New Hampshire GOP lawmaker alarmed by Dartmouth College Democrats' mass email on absentee voting
- The Dartmouth College Democrats sent an email asking students to request absentee ballots for upcoming New Hampshire elections.
- One state senator says that the information may be at odds with election laws.
An email sent to all Dartmouth College undergraduate students encouraging them to request an absentee ballot has caught the eye of one New Hampshire state lawmaker who says some of the information is concerning.
The Dartmouth College Democrats sent an email on August 12 to undergraduate students, encouraging them to request an absentee ballot for the state primary and presidential election, even though some of the students may not be living in Hanover, New Hampshire, where the college is located.
“The College Democrats want to ensure that you, as a proud granite-stater, have the necessary information to vote despite being away from campus,” states the email, a copy of which was obtained by Campus Reform.
The email then directs students to a website where Hanover residents can request an absentee ballot by filling out an online form.
According to the email, students can use their “last residential address on campus,” when filling out the form.
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However, the email contains information that is concerning to New Hampshire State Senator Regina Birdsell, who agrees that students who are on-campus and living in New Hampshire should be able to vote, but for students who are studying at Dartmouth College online from a different state, it becomes a “different issue.”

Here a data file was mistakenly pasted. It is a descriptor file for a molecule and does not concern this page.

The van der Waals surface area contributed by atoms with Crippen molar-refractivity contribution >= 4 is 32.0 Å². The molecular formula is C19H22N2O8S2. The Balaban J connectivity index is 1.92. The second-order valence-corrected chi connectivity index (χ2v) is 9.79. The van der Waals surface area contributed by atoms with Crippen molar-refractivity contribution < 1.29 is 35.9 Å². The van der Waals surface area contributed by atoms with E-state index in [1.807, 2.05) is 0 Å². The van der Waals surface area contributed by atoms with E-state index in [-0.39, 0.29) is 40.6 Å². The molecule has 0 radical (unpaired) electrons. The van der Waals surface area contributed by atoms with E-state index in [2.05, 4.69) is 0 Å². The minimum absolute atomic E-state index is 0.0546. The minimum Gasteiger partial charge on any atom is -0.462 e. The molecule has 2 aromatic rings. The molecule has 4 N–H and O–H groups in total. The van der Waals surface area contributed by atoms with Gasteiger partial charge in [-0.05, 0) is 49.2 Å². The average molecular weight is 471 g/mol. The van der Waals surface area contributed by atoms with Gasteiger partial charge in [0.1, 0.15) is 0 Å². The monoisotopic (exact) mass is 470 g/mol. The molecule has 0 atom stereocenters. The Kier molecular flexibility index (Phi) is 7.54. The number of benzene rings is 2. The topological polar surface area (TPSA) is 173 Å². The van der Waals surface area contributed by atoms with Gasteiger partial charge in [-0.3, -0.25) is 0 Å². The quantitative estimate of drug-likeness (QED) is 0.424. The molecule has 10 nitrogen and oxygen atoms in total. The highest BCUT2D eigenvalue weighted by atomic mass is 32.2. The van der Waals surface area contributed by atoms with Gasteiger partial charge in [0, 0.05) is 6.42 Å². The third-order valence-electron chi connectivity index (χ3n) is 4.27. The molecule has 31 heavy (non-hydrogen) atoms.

“In my thought process, if you’re a student and you live on campus in New Hampshire and classes are in session, they’d be entitled to vote,” Birdsell said. “If they don’t have a current residence, and they’re taking classes online from Massachusetts or Maine or even Florida, that seems like it would be a different story," Birdsell told Campus Reform.
New Hampshire election law currently states that students can claim “domicile for voting purposes” in the town or city where they attend college. The law states that in order to claim domicile to vote, one must establish a “physical presence” that is “more than any other place.”
“An inhabitant’s domicile for voting purposes is that one place where a person, more than any other place, has established a physical presence and manifests an intent to maintain a single continuous presence for domestic, social, and civil purposes relevant to participating in democratic self-government,” the law states.
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According to Bloomberg Government, the state requires “proof of living in the district” in order to obtain an absentee ballot.
However, Dartmouth College determined recently that as a precaution to prevent the spread of the COVID-19 virus, only half of its undergraduate students could return to campus for the fall 2020 semester.
In 2017, Birdsell was the primary sponsor of New Hampshire Senate Bill 3, which stated that people living in New Hampshire “for temporary purposes only” cannot gain domicile for voting purposes. That bill passed the state's legislature and was signed into law by the governor.
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Campus Reform reached out to the Dartmouth College Democrats but did not hear back in time for publication.
Hanover Town Clerk Betsy McClain told Campus Reform, "residents of Hanover who may be temporarily away on Election Day are eligible to vote absentee. This is true for Dartmouth students who have claimed Hanover as their voting residence and may be off for a semester. It is also true for our many ‘snow birds’ who – in normal times – flock to warmer weather during the late fall."
Follow the author of this article on Twitter: @Leo_Thuman